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Office of Lieutenant Governor Brad Little

Tuesday, Gov. C.L. "Butch" Otter is having surgery to get his left hip resurfaced. From the time Otter goes into the hospital to when he comes out from his anesthesia, Lt. Gov. Brad Little will be Idaho's acting governor.

It's something Little is pretty accustomed to; it happens on a regular basis. Any time the sitting governor is out of the state or incapacitated, the lieutenant governor steps in as the top official, even if it's just for an hour or two.

JOE JASZEWSKI / Idaho Statesman

Boise State University will distribute a limited number of tickets to see President Barack Obama speak Wednesday on campus.

Obama will speak at the Caven-Williams Sports Complex, located next to Albertsons Stadium. Tickets for the event will be distributed Monday through the BSU ticket office at the football stadium, from 4 p.m. to 7 p.m. 

Boise State University

The White House has announced President Barack Obama will speak Jan 21 in Boise.

The President will deliver his State of the Union address Tuesday, then be in Boise Wednesday. He’s expected to discuss themes of his address on the Boise State University campus.

“We are honored and excited to host President Obama here at Boise State,” Boise State President Bob Kustra said. “We know he will be impressed with our students and faculty and the innovative work and world-class research they are doing.”

Idaho Capitol Dome
Emilie Ritter Saunders / Boise State Public Radio

For a second year, a joint legislative committee has unanimously supported increasing wages for Idaho's 17,000 state workers in fiscal year 2016.

The bipartisan Change in Employee Compensation Committee proposed awarding a 3 percent pay boost on a merit basis. This means, however, not everyone is guaranteed a raise.

The recommendation —estimated to cost nearly $30 million— now needs full legislative approval but is already expected to be supported by the governor.

The U.S. Bureau of Land Management plans to remove Western juniper from a 1.5 million-acre area of public land in southwest Idaho to conserve sage grouse habitat.

BLM Boise District Manager Jim Fincher in a statement Friday says conserving habitat for sage grouse is a key method for improving an entire rangeland ecosystem.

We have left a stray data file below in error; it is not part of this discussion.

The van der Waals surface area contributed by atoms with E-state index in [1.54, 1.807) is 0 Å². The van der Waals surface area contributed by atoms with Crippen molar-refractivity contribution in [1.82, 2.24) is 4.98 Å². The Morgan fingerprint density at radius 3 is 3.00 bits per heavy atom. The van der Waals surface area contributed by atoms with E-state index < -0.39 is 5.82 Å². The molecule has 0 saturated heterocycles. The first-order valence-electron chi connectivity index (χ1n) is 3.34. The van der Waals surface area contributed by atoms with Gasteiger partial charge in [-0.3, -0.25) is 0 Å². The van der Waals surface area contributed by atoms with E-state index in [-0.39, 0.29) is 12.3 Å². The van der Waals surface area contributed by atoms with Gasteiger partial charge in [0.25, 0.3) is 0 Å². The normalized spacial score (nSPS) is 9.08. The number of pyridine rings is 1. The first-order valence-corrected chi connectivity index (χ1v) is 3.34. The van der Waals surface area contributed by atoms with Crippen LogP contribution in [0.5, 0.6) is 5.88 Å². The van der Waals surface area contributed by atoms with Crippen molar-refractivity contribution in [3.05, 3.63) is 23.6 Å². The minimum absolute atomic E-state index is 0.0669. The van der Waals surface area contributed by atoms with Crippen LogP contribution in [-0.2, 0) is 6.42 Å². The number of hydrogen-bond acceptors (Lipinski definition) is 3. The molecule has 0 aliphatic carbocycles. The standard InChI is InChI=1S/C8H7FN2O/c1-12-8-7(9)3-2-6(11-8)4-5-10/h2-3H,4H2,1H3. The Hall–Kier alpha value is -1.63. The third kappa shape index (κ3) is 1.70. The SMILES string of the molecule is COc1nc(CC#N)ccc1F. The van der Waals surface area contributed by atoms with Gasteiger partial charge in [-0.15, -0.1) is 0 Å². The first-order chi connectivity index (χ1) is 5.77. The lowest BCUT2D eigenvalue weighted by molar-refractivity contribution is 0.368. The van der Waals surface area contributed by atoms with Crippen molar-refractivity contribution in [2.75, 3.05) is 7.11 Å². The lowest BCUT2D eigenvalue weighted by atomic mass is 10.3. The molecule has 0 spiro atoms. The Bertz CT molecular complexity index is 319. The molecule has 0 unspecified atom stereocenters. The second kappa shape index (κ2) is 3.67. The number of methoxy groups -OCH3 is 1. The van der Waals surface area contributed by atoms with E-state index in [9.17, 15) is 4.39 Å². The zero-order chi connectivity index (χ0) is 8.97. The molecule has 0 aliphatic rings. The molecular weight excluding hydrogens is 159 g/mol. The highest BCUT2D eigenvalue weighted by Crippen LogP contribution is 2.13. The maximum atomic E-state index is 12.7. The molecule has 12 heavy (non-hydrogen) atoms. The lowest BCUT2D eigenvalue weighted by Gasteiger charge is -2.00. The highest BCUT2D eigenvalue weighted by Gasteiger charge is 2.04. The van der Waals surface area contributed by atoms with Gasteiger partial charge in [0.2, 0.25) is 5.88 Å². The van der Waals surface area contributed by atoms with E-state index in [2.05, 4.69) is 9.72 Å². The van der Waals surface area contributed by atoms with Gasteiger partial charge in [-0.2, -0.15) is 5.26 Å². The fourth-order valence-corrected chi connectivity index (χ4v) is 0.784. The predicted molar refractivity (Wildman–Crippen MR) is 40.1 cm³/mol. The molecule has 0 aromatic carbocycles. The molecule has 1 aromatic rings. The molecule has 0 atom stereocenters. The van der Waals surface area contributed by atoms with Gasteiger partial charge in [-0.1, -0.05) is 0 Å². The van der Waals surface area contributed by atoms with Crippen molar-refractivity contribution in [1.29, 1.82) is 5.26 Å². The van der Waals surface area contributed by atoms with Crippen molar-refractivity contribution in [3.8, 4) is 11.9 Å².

The agency is hosting two public meetings to provide information about the plan in Owyhee County. The first is in Boise on Feb. 4 and the second in Murphy on Feb. 5.

Comments can also be sent to the agency by Feb. 20.

Christina Birkinbine / Treefort Music Fest

Music fans, get your headphones ready.

Boise's Treefort Music Fest has announced another round of bands set to play in March. The multi-venue festival will feature an eclectic mix of artists over five days.

Here's some from the top of the announcement this morning:

Samantha Wright / Boise State Public Radio

Mike Masterson's office is almost stripped bare as he puts 10 years of papers into boxes on the floor. Boise’s Police Chief is retiring after 38 years on the force.

Kaitlyn Farrington
NBC/USOC

Idaho native and Olympic gold medalist Kaitlyn Farrington announced an unexpected retirement Thursday, just a year after winning the halfpipe snowboarding competition in Sochi.

Butch Otter
Idaho Statesman

Idaho Gov. C.L. "Butch" Otter will have surgery next week to have his left hip resurfaced — a procedure he underwent on his right hip several years ago.

Otter made the announcement Thursday, telling reporters he would have the surgery on Tuesday and then work the next two or three weeks from home while he recovers.

Lt. Gov. Brad Little will serve as acting governor on Tuesday, while Otter is incapacitated.

Frankie Barnhill / Boise State Public Radio

Former Idaho Govs. Phil Batt and Cecil Andrus say current Gov. C.L. "Butch" Otter is turning the state into nuclear waste repository.

The former governors at a Thursday news conference blasted Otter's recently revealed deal with the U.S. Department of Energy to allow 50 spent nuclear fuel rods into the Idaho National Laboratory for research.

Keyboard, computer, tech
newfilm.dk / Flickr Creative Commons

A new audit shows slightly more than half of the schools surveyed aren't using the equipment purchased through Idaho's pricey broadband contract and nearly 6 percent of the videoconferencing equipment can't be located.